New State

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Overview

Having organized neighborhood discussion groups before World War I, Follett traces the dynamics she noticed in these forums and develops some core concepts useful for those working on questions of public deliberation today. She also shows how deliberation informs debates that raged in political theory during her own era. She discusses the works of pluralists (Harold Laski), idealists (T. H. Green and Bernard Bosanquet), and pragmatists (William James) and makes important arguments about the relationship between ...
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Overview

Having organized neighborhood discussion groups before World War I, Follett traces the dynamics she noticed in these forums and develops some core concepts useful for those working on questions of public deliberation today. She also shows how deliberation informs debates that raged in political theory during her own era. She discusses the works of pluralists (Harold Laski), idealists (T. H. Green and Bernard Bosanquet), and pragmatists (William James) and makes important arguments about the relationship between socialism and democracy. Her work is marked by rigorous thinking about the implications of democratic principles as they relate to political and socioeconomic organization.

This book articulates the formation of a "new state" growing out of the local activities of citizens and renews the American idea of ""federalism"" in order to balance local activities and national purposes. By doing this, Follett leaves us with a pathbreaking work that demands more attention today. With preliminary essays by Benjamin Barber and Jane Mansbridge, plus a historical introduction provided by Kevin Mattson, this reissued edition will be of use to scholars and activists who are currently working on issues of democratic participation, civic education, and public deliberation.

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Editorial Reviews

Booknews
A reissue of the 1918 text by Mary Parker Follett which is, according to one of her modern editors, "an American classic of participatory democracy." Follett discusses the "new psychology," collective feeling, traditional democracies, the growth of democracy in America, the importance of neighborhood and local organization, political pluralism, and the moral state and creative citizenship. Two forewords examine Follett as a feminist and negotiator and as a democratic hero. Also included are general introductions to the text and Follett's life. Paper edition (unseen), $18.95. Annotation c. by Book News, Inc., Portland, Or.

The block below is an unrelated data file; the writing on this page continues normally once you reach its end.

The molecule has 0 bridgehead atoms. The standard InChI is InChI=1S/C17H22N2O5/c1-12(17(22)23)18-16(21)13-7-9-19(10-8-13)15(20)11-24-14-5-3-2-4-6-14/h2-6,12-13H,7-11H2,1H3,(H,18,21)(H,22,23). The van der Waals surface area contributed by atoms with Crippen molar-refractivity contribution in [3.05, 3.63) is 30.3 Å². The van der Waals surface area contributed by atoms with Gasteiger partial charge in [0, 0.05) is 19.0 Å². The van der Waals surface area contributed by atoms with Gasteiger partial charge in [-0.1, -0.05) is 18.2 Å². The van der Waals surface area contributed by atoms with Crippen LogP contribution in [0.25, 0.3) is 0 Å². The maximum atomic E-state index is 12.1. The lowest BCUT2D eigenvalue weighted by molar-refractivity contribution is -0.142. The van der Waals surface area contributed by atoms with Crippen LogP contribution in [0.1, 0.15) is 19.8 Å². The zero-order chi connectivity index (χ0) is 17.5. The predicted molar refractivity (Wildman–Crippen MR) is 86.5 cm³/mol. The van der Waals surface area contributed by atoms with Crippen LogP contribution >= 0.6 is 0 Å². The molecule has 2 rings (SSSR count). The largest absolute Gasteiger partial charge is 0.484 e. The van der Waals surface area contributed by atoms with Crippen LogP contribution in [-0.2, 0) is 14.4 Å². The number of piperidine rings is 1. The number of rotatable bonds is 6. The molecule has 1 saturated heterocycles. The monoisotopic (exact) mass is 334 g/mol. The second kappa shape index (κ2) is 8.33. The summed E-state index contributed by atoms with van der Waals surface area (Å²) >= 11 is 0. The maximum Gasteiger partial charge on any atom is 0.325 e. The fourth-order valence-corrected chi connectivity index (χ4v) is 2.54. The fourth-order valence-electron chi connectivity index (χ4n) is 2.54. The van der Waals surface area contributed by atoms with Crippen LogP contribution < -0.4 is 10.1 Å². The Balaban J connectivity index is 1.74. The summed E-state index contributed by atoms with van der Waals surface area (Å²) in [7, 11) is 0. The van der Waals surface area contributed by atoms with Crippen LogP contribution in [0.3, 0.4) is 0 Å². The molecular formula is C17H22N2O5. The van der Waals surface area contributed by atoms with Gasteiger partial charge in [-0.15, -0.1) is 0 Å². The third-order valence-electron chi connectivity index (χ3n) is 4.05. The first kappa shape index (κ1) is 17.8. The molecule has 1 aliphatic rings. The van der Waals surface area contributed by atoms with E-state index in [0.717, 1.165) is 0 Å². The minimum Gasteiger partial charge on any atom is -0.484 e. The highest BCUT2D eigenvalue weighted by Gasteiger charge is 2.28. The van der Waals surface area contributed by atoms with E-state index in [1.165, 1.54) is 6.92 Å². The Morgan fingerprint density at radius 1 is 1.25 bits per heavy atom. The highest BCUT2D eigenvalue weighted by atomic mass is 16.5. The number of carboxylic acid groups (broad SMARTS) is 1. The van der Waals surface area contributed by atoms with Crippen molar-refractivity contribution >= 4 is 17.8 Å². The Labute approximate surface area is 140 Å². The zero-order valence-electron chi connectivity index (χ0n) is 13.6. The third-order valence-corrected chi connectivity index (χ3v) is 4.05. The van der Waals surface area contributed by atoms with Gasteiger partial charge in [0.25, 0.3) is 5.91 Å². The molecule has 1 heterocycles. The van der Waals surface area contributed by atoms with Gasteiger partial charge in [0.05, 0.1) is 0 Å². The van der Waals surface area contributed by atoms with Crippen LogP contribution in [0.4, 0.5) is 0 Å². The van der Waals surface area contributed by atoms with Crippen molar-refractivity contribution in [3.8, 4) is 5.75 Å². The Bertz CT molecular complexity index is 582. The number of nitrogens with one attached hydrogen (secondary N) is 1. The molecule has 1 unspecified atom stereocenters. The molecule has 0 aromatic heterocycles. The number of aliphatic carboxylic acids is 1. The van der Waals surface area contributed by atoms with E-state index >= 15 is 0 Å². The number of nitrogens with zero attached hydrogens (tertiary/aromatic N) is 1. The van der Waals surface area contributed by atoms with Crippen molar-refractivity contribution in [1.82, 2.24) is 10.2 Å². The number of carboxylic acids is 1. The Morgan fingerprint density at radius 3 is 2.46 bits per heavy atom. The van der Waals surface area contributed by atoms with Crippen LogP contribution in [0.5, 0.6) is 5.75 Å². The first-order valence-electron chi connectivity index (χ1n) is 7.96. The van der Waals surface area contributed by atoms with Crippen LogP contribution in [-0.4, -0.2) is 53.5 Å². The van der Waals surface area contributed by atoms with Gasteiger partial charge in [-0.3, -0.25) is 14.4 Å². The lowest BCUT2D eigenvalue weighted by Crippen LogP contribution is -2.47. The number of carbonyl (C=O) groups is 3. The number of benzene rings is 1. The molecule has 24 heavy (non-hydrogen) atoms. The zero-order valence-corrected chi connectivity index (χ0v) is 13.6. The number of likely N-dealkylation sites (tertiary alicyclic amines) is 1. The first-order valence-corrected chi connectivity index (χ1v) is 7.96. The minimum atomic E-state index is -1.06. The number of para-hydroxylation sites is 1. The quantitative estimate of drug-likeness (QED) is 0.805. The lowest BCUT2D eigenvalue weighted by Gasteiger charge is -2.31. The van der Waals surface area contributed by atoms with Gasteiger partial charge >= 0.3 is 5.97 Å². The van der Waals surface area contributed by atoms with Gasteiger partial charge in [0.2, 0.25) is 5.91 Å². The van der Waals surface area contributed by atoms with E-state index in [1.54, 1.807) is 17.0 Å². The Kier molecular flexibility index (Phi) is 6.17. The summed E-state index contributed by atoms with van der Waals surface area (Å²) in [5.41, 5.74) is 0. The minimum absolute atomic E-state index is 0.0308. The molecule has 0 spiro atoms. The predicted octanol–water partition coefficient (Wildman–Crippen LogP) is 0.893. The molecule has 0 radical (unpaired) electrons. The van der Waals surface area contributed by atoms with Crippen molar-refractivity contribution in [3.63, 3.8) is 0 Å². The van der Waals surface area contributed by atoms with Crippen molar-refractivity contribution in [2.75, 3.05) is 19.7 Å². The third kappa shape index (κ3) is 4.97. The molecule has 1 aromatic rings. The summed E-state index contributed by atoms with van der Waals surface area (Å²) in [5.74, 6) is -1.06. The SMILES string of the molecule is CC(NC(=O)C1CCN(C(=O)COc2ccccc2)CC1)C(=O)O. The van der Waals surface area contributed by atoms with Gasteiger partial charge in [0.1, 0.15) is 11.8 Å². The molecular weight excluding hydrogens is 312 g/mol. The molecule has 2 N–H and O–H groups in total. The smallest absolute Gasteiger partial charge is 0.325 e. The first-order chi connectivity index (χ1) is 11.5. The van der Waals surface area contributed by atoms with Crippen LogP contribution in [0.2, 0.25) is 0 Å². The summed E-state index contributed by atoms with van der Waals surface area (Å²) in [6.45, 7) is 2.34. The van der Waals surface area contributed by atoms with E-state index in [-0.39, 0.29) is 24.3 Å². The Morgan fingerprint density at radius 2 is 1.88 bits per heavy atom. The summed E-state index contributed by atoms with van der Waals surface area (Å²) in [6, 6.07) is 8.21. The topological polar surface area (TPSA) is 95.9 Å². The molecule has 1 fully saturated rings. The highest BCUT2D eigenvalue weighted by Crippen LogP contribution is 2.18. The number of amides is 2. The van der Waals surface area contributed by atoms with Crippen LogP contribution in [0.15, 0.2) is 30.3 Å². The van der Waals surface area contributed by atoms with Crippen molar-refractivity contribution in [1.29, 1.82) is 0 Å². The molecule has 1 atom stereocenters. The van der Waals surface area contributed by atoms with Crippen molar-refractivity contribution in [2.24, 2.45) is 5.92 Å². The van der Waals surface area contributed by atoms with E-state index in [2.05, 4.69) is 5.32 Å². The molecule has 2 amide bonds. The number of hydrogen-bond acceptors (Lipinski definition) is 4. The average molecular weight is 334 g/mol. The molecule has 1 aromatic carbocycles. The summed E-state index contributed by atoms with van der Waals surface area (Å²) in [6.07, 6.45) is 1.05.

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Product Details

  • ISBN-13: 9780271030234
  • Publisher: Penn State University Press
  • Publication date: 8/1/1998
  • Pages: 448
  • Product dimensions: 5.50 (w) x 8.50 (h) x 1.00 (d)

Table of Contents

Publisher's Note
Foreword: Mary Parker Follett as Democratic Hero
Foreword: Mary Parker Follett: Feminist and Negotiator
Introduction: Reading Follett
Introduction 3
Pt. I The Group Principle
I The Group and the New Psychology 19
II The Group Process: the Collective Idea 24
III The Group Process: the Collective Idea (continued) 33
IV The Group Process: the Collective Feeling 44
V The Group Process: the Collective Will 48
VI The Unity of the Social Process 50
VII The Individual 60
VIII Who is the Free Man? 69
IX The New Individualism 73
X Society 75
XI The Self-and-Others Illusion 79
XII The Crowd Fallacy 85
XIII The Secret of Progress 93
XIV The Group Principle at Work 105
XV From Contract to Community 122
Pt. II The Traditional Democracy
XVI Democracy not "Liberty" and "Equality": Our Political Dualism 137
XVII Democracy not the Majority: Our Political Fallacy 142
XVIII Democracy not the Crowd: Our Popular Delusion 148
XIX The True Democracy 156
XX The Growth of Democracy in America 162
XXI After Direct Government - What? 174
Pt. III Group Organization Democracy's Method
XXII Neighborhood Needs the Basis of Politics 189
XXIII An Integrated Neighborhood 204
XXIV Neighborhood Organization vs. Party Organization: The Will of the People 216
XXV Neighborhood Organization vs. Party Organization: Leaders or Bosses? 227
XXVI Neighborhood Organization vs. Party Organization: A Responsible Neighborhood 232
XXVII From Neighborhood to Nation: the Unifying State 245
XXVIII Political Pluralism 258
XXIX Political Pluralism and Sovereignty 271
XXX Political Pluralism and Functionalism: The Service State vs. The "Sovereign State" 288
XXXI Political Pluralism and the True Federal State 296
XXXII Political Pluralism (concluded) 311
XXXIII Increasing Recognition of the Occupational Group 320
Pt. IV The Dual Aspect of the Group: A Union of Individuals, an Individual in a Larger Union
XXXIV The Moral State and Creative Citizenship 333
XXXV The World State 344
App The Training for the New Democracy 363
Index 375
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